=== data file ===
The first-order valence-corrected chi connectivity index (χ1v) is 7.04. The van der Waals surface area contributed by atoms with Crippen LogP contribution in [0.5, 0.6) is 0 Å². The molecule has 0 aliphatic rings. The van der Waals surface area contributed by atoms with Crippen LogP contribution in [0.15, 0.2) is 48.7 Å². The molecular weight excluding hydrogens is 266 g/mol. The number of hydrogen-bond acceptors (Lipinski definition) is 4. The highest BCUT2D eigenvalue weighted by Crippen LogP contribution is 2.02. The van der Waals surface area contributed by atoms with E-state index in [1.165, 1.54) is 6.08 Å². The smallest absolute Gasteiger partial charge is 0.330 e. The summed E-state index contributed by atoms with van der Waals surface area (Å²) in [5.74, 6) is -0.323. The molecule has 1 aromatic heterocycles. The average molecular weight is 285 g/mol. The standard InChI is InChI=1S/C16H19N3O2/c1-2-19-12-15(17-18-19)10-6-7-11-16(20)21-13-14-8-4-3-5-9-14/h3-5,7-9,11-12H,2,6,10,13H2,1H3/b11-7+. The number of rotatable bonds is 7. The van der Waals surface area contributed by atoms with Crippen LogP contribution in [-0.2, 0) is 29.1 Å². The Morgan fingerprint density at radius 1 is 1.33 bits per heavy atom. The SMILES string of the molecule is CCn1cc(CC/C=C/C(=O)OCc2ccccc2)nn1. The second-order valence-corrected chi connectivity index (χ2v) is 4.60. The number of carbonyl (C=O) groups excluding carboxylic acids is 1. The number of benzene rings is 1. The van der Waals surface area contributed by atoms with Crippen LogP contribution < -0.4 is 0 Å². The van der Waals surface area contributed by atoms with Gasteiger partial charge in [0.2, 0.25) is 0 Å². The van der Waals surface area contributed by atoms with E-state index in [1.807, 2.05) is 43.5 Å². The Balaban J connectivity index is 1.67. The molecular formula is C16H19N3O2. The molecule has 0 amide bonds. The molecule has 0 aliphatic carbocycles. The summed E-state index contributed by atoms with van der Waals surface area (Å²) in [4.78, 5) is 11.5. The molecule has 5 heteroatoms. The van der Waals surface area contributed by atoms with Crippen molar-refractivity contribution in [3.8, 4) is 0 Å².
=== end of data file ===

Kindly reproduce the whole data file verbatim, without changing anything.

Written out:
The first-order valence-corrected chi connectivity index (χ1v) is 7.04. The van der Waals surface area contributed by atoms with Crippen LogP contribution in [0.5, 0.6) is 0 Å². The molecule has 0 aliphatic rings. The van der Waals surface area contributed by atoms with Crippen LogP contribution in [0.15, 0.2) is 48.7 Å². The molecular weight excluding hydrogens is 266 g/mol. The number of hydrogen-bond acceptors (Lipinski definition) is 4. The highest BCUT2D eigenvalue weighted by Crippen LogP contribution is 2.02. The van der Waals surface area contributed by atoms with E-state index in [1.165, 1.54) is 6.08 Å². The smallest absolute Gasteiger partial charge is 0.330 e. The summed E-state index contributed by atoms with van der Waals surface area (Å²) in [5.74, 6) is -0.323. The molecule has 1 aromatic heterocycles. The average molecular weight is 285 g/mol. The standard InChI is InChI=1S/C16H19N3O2/c1-2-19-12-15(17-18-19)10-6-7-11-16(20)21-13-14-8-4-3-5-9-14/h3-5,7-9,11-12H,2,6,10,13H2,1H3/b11-7+. The number of rotatable bonds is 7. The van der Waals surface area contributed by atoms with Crippen LogP contribution in [-0.2, 0) is 29.1 Å². The Morgan fingerprint density at radius 1 is 1.33 bits per heavy atom. The SMILES string of the molecule is CCn1cc(CC/C=C/C(=O)OCc2ccccc2)nn1. The second-order valence-corrected chi connectivity index (χ2v) is 4.60. The number of carbonyl (C=O) groups excluding carboxylic acids is 1. The number of benzene rings is 1. The van der Waals surface area contributed by atoms with Crippen LogP contribution < -0.4 is 0 Å². The van der Waals surface area contributed by atoms with Gasteiger partial charge in [0.2, 0.25) is 0 Å². The van der Waals surface area contributed by atoms with E-state index in [1.807, 2.05) is 43.5 Å². The Balaban J connectivity index is 1.67. The molecular formula is C16H19N3O2. The molecule has 0 amide bonds. The molecule has 0 aliphatic carbocycles. The summed E-state index contributed by atoms with van der Waals surface area (Å²) in [4.78, 5) is 11.5. The molecule has 5 heteroatoms. The van der Waals surface area contributed by atoms with Crippen molar-refractivity contribution in [3.8, 4) is 0 Å².